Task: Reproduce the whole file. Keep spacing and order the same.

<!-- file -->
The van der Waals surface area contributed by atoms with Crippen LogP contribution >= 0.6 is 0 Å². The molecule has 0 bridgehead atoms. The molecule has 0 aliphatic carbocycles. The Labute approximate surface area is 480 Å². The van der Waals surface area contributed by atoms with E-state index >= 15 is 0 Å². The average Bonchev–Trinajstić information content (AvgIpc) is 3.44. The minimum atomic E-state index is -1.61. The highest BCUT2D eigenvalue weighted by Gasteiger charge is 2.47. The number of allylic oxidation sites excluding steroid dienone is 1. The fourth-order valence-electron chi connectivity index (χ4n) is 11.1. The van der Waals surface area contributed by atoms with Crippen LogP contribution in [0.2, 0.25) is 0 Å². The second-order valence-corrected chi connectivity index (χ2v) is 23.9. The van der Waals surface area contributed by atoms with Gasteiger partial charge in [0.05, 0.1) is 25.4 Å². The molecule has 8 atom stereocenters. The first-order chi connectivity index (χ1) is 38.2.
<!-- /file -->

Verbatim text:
The van der Waals surface area contributed by atoms with Crippen LogP contribution >= 0.6 is 0 Å². The molecule has 0 bridgehead atoms. The molecule has 0 aliphatic carbocycles. The Labute approximate surface area is 480 Å². The van der Waals surface area contributed by atoms with E-state index >= 15 is 0 Å². The average Bonchev–Trinajstić information content (AvgIpc) is 3.44. The minimum atomic E-state index is -1.61. The highest BCUT2D eigenvalue weighted by Gasteiger charge is 2.47. The number of allylic oxidation sites excluding steroid dienone is 1. The fourth-order valence-electron chi connectivity index (χ4n) is 11.1. The van der Waals surface area contributed by atoms with Crippen LogP contribution in [0.2, 0.25) is 0 Å². The second-order valence-corrected chi connectivity index (χ2v) is 23.9. The van der Waals surface area contributed by atoms with Gasteiger partial charge in [0.05, 0.1) is 25.4 Å². The molecule has 8 atom stereocenters. The first-order chi connectivity index (χ1) is 38.2.